Damon Smith expected to enjoy Houston when he moved here in August 2010, but not this much.
The Bay Area transplant -- an internationally established double bass player, who has shared a stage with Peter Brötzmann, Cecil Taylor and Alvin Fielder -- is also a visual artist, arts scholar and serious collector of rare art books. Since moving to Texas, he's become an ambassador of all things Houston, ranging from its museums and galleries to the improvised music and food.
Smith, who often blows minds with his knowledge of jazz and contemporary art, has a duo project with fellow 100 Creative Sandy Ewen and frequently plays gigs with David Dove, whose Nameless Sound won a Mastermind Award in 2011.
What he does: Just about everything -- ranging from photography and collage to drawing and painting -- but "music gets the most attention and formal study," says Smith, who oftentimes incorporates field recordings or video work into his double bass presentations.
Why he likes it: In Smith's words, "For the most part, it's more of a compulsion, but I love the way the double bass feels when I'm playing, the resonance, the feeling of the horsehair against strings, the vibration coming through my fingers. I hope I can sometimes get beyond what I am drawn to aesthetically to do something that feels like it needs to happen instead.
"I also really like the collaborative aspect of improvised music -- you have to have flexible material that allows other people's material to speak while still being able to stand on its own. The same sounds are always different."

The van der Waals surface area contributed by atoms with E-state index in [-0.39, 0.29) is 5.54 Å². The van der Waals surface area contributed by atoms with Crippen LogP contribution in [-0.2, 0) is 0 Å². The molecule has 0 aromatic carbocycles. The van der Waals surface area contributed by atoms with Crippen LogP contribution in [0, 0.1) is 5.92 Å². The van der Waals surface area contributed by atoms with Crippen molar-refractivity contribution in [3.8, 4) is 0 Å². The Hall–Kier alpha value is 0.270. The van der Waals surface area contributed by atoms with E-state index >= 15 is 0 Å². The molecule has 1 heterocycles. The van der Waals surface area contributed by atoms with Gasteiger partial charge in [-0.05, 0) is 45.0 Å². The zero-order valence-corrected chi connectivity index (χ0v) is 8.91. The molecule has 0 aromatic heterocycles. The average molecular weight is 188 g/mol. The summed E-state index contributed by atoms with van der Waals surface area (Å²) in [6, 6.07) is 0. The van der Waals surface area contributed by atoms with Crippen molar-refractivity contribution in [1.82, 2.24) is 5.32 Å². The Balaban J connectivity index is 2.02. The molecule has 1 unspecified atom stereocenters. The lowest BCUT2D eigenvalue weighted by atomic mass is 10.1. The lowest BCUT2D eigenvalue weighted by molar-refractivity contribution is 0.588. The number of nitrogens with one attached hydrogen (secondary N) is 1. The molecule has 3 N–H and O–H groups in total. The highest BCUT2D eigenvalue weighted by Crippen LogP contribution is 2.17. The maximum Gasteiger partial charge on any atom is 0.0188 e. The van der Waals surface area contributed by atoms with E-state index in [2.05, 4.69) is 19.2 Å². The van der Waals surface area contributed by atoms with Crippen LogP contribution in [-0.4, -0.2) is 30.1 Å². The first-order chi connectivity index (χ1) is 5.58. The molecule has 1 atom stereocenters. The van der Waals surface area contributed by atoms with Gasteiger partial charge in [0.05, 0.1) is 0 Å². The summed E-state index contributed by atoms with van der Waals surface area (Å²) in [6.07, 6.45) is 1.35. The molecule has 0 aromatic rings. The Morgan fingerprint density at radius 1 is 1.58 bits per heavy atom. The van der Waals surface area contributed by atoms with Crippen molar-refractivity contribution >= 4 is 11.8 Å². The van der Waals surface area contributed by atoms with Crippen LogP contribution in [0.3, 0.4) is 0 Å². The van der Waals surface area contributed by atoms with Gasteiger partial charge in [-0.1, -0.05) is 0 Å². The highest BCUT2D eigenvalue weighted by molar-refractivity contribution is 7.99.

What inspires him? If he had to narrow it down to three, it would be Cy Twombly, Peter Kowald and Thomas Bernhard. Bigger-picture influences include European improvised music, free jazz, modern and contemporary visual art, art history and some fiction and poetry.
Additionally, his present life in Houston -- "adventure eating (H-town strEATs!), the Menil and the musicians I play with" -- gets him going.
If not this, then what: An architect or tuba player.
We Believe Local Journalism is Critical to the Life of a City
Engaging with our readers is essential to the mission of the Houston Press. Make a financial contribution or sign up for a newsletter, and help us keep telling Houston’s stories with no paywalls.
Support Our Journalism
If not here, then where: Somewhere in Europe, like Berlin or Vienna, where he has spent time playing music. Says Smith, "I'd like some arts funding with my fascism!"
What's next: Short term, Smith plans to tour and document his work with Houston musicians. "A recent trio album with Sandy Ewen and Weasel Walter is a good step in this direction," says Smith in reference to a March release of the trio's music on ugEXPLODE.
"Long term," adds Smith, "I'm trying to get more sounds and material from the double bass and with other musicians and artists."
More Creatives for 2012 (In order of most recently published; click here for the full page). Geoff Winningham, photographer Johnathon Michael Espinoza, visual artist Jaemi Blair Loeb, conductor Katya Horner, photographer Johnathan Felton, artist Nicoletta Maranos, cosplayer Carol Simmons, hair stylist Joseph "JoeP" Palmore, actor, poet Greg Carter, director Kenn McLaughlin, theater director Justin Whitney, musician Antone Pham, tattoo artist Susie Silbert, crafts Lauralee Capelo, hair designer Marisol Monasterio, flamenco dancer Carmina Bell, promoter and DJ ReShonda Tate Billingsley, writer Kiki Lucas, choreographer and director J.J. Johnston, theater director Mary Margaret Hansen, artist Richard Tallent, photographer Viswa Subbaraman, opera director Emily Sloan, sculptor and performance artist Sonja Roesch, gallery owner Enrique Carreón-Robledo, conductor Sandy Ewen, musician Camella Clements, puppeteer Wade Wilson, gallery owner Magid Salmi, photographer Carl Williams, playwright